It would be great if someone paid for a creative project inspired by you, right? No matter how crazy, outlandish or trivial it seemed. Bullet casing cuff links and earrings, anyone? Or transform the iPod Nano into a multi-touch wristwatch. Or handmade bikinis. From music bands to photographers, people ask for support on their favourite projects and are getting it from a wide range of ‘backers’ – on Kickstarter, a website that allows investors to pledge anything from $25 to $100 for projects that catch their eye.
Kickstarter recently crossed the magic number of 1 million backers from around the world. They don’t disclose what percentage are from the US, but it is definitely the largest slice. It took them 16 months to get the first 200,000 backers. And only 3 months to cross the last 200,000. Having raised a total of over $100 million, more than13000 projects have now come to life. In the old model, only a fraction of these would have seen the light of day.
While there have been individual success stories like the guy who set up a million dollar page to pay his way through medical school, raising money for creative stuff intended for micro markets has always been iffy. In a city like Chennai getting financing for theatre is tremendously difficult. No rock band, except for Parikrama and the Indian Ocean have emerged in all these decades. They have always been underground acts, known to a tight, small band of admirers who could not have afforded more than the ticket money they spent. What Kickstarter does is to provide a platform where creative people can imagine to their heart’s content and have some hope of making it happen.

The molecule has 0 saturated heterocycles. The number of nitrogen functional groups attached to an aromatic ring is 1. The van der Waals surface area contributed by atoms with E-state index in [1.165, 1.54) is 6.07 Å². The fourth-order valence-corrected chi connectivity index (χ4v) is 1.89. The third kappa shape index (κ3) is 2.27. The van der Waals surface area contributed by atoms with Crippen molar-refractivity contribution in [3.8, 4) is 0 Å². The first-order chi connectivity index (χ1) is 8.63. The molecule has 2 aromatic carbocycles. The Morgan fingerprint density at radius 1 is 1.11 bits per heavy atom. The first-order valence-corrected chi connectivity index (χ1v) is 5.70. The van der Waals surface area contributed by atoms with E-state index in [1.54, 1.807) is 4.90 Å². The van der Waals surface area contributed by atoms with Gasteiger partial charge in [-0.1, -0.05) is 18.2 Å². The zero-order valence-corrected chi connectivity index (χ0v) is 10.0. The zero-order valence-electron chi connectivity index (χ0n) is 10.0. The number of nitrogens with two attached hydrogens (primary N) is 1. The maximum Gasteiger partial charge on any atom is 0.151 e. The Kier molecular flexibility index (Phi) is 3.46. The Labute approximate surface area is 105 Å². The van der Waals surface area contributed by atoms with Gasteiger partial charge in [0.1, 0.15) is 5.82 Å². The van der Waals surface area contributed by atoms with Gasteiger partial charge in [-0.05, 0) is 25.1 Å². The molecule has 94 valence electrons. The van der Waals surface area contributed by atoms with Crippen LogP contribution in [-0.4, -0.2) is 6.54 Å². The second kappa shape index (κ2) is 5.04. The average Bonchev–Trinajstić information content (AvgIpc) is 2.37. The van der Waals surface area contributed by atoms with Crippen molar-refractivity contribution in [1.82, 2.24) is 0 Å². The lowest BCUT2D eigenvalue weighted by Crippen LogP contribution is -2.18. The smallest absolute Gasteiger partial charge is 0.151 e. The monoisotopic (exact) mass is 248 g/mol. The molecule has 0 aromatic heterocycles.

This is one area where crowdsourcing is helping define a new financing model. And it allows for participation on a mass scale in the development of a concept – something that was simply not possible before.
But long before the internet made fond dreams a reality, there is an Indian story that is just as heartwarming. In a small hamlet called Kaira, the milk revolution was sweeping India. The cooperative movement masterminded by Dr. V Kurien was the setting of India’s self-reliance in the production of milk. These days, very few people understand the scale he had to think and execute to build the Amul brand – back in the 1940s, especially with the multinational brands putting obstacles at every step of the way. Dr. Kurien’s book – ‘I Too Had a Dream’ is a must-read. But back to the story. To capture the progress of the movement, the 1-minute commercial was not enough. So, Shyam Benegal, the acclaimed filmmaker who was then with the advertising agency, suggested a feature film that captured the twists and turns in the struggle. The co-operative could not have paid the million rupees that were the budget required in the 70s. So Dr. Kurien asked every farmer to pay a rupee – and every one of the 1 million did. That was how the film ‘Manthan’ was made. It starred some of the finest actors of the time – Smita Patil and Naseeruddin Shah and it marked a significant step in India’s art film movement as well.